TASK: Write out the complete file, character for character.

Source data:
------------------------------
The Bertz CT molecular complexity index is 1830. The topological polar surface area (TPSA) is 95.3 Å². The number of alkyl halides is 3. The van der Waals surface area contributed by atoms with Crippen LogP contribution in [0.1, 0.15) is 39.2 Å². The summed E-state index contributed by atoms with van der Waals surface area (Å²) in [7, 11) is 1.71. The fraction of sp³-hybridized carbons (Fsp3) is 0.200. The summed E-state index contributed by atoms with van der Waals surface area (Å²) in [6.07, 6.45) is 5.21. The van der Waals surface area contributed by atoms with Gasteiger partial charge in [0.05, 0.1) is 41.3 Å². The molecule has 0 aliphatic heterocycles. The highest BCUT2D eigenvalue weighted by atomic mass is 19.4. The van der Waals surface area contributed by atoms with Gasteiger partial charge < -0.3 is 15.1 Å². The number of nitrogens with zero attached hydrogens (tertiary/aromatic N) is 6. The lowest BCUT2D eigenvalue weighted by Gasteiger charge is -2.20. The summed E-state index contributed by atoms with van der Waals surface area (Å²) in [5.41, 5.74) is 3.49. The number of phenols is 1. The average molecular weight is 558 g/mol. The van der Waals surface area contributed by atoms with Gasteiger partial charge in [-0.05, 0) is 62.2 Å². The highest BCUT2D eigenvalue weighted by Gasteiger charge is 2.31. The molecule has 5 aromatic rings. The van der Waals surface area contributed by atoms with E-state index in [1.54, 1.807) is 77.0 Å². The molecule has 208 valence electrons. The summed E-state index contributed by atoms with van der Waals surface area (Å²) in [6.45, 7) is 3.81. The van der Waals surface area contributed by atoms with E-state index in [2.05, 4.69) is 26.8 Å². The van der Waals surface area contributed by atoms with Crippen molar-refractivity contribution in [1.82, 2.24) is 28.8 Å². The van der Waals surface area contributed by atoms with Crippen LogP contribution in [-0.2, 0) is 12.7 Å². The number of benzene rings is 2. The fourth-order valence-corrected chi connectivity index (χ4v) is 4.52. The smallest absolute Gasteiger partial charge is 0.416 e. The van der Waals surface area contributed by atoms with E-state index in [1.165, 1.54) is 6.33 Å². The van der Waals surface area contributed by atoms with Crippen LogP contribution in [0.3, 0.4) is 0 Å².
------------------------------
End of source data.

The Bertz CT molecular complexity index is 1830. The topological polar surface area (TPSA) is 95.3 Å². The number of alkyl halides is 3. The van der Waals surface area contributed by atoms with Crippen LogP contribution in [0.1, 0.15) is 39.2 Å². The summed E-state index contributed by atoms with van der Waals surface area (Å²) in [7, 11) is 1.71. The fraction of sp³-hybridized carbons (Fsp3) is 0.200. The summed E-state index contributed by atoms with van der Waals surface area (Å²) in [6.07, 6.45) is 5.21. The van der Waals surface area contributed by atoms with Gasteiger partial charge in [0.05, 0.1) is 41.3 Å². The molecule has 0 aliphatic heterocycles. The highest BCUT2D eigenvalue weighted by atomic mass is 19.4. The van der Waals surface area contributed by atoms with Gasteiger partial charge < -0.3 is 15.1 Å². The number of nitrogens with zero attached hydrogens (tertiary/aromatic N) is 6. The lowest BCUT2D eigenvalue weighted by Gasteiger charge is -2.20. The summed E-state index contributed by atoms with van der Waals surface area (Å²) in [5.41, 5.74) is 3.49. The number of phenols is 1. The average molecular weight is 558 g/mol. The van der Waals surface area contributed by atoms with Gasteiger partial charge in [-0.05, 0) is 62.2 Å². The highest BCUT2D eigenvalue weighted by Gasteiger charge is 2.31. The molecule has 5 aromatic rings. The van der Waals surface area contributed by atoms with E-state index in [1.54, 1.807) is 77.0 Å². The molecule has 208 valence electrons. The summed E-state index contributed by atoms with van der Waals surface area (Å²) in [6.45, 7) is 3.81. The van der Waals surface area contributed by atoms with E-state index in [2.05, 4.69) is 26.8 Å². The van der Waals surface area contributed by atoms with Crippen molar-refractivity contribution in [1.82, 2.24) is 28.8 Å². The van der Waals surface area contributed by atoms with Crippen LogP contribution in [-0.2, 0) is 12.7 Å². The number of benzene rings is 2. The fourth-order valence-corrected chi connectivity index (χ4v) is 4.52. The smallest absolute Gasteiger partial charge is 0.416 e. The van der Waals surface area contributed by atoms with E-state index in [1.165, 1.54) is 6.33 Å². The van der Waals surface area contributed by atoms with Crippen LogP contribution in [0.3, 0.4) is 0 Å².